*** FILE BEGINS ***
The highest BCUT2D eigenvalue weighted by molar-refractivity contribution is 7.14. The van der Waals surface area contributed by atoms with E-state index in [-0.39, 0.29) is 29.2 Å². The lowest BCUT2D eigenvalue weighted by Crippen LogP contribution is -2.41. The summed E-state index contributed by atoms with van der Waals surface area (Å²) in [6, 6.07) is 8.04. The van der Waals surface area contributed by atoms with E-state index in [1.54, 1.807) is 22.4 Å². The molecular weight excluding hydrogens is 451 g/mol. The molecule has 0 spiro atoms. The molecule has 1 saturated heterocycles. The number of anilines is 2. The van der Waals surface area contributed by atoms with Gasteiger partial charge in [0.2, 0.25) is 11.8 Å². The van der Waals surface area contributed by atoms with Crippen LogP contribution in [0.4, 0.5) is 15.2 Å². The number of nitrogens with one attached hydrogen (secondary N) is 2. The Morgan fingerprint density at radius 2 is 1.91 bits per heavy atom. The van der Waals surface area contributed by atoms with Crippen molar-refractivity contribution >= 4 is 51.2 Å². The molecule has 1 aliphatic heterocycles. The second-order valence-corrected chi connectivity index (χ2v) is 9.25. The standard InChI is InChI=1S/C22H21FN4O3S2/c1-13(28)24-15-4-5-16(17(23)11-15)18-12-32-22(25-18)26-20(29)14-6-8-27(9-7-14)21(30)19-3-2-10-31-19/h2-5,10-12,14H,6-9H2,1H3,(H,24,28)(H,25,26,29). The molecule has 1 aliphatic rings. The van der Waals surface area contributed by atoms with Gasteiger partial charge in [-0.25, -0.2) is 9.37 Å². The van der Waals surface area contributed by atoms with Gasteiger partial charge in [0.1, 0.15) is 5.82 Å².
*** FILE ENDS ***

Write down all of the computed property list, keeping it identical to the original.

The highest BCUT2D eigenvalue weighted by molar-refractivity contribution is 7.14. The van der Waals surface area contributed by atoms with E-state index in [-0.39, 0.29) is 29.2 Å². The lowest BCUT2D eigenvalue weighted by Crippen LogP contribution is -2.41. The summed E-state index contributed by atoms with van der Waals surface area (Å²) in [6, 6.07) is 8.04. The van der Waals surface area contributed by atoms with E-state index in [1.54, 1.807) is 22.4 Å². The molecular weight excluding hydrogens is 451 g/mol. The molecule has 0 spiro atoms. The molecule has 1 saturated heterocycles. The number of anilines is 2. The van der Waals surface area contributed by atoms with Gasteiger partial charge in [0.2, 0.25) is 11.8 Å². The van der Waals surface area contributed by atoms with Crippen LogP contribution in [0.4, 0.5) is 15.2 Å². The number of nitrogens with one attached hydrogen (secondary N) is 2. The Morgan fingerprint density at radius 2 is 1.91 bits per heavy atom. The van der Waals surface area contributed by atoms with Crippen molar-refractivity contribution >= 4 is 51.2 Å². The molecule has 1 aliphatic heterocycles. The second-order valence-corrected chi connectivity index (χ2v) is 9.25. The standard InChI is InChI=1S/C22H21FN4O3S2/c1-13(28)24-15-4-5-16(17(23)11-15)18-12-32-22(25-18)26-20(29)14-6-8-27(9-7-14)21(30)19-3-2-10-31-19/h2-5,10-12,14H,6-9H2,1H3,(H,24,28)(H,25,26,29). The molecule has 1 aliphatic rings. The van der Waals surface area contributed by atoms with Gasteiger partial charge in [-0.25, -0.2) is 9.37 Å². The van der Waals surface area contributed by atoms with Gasteiger partial charge in [0.1, 0.15) is 5.82 Å².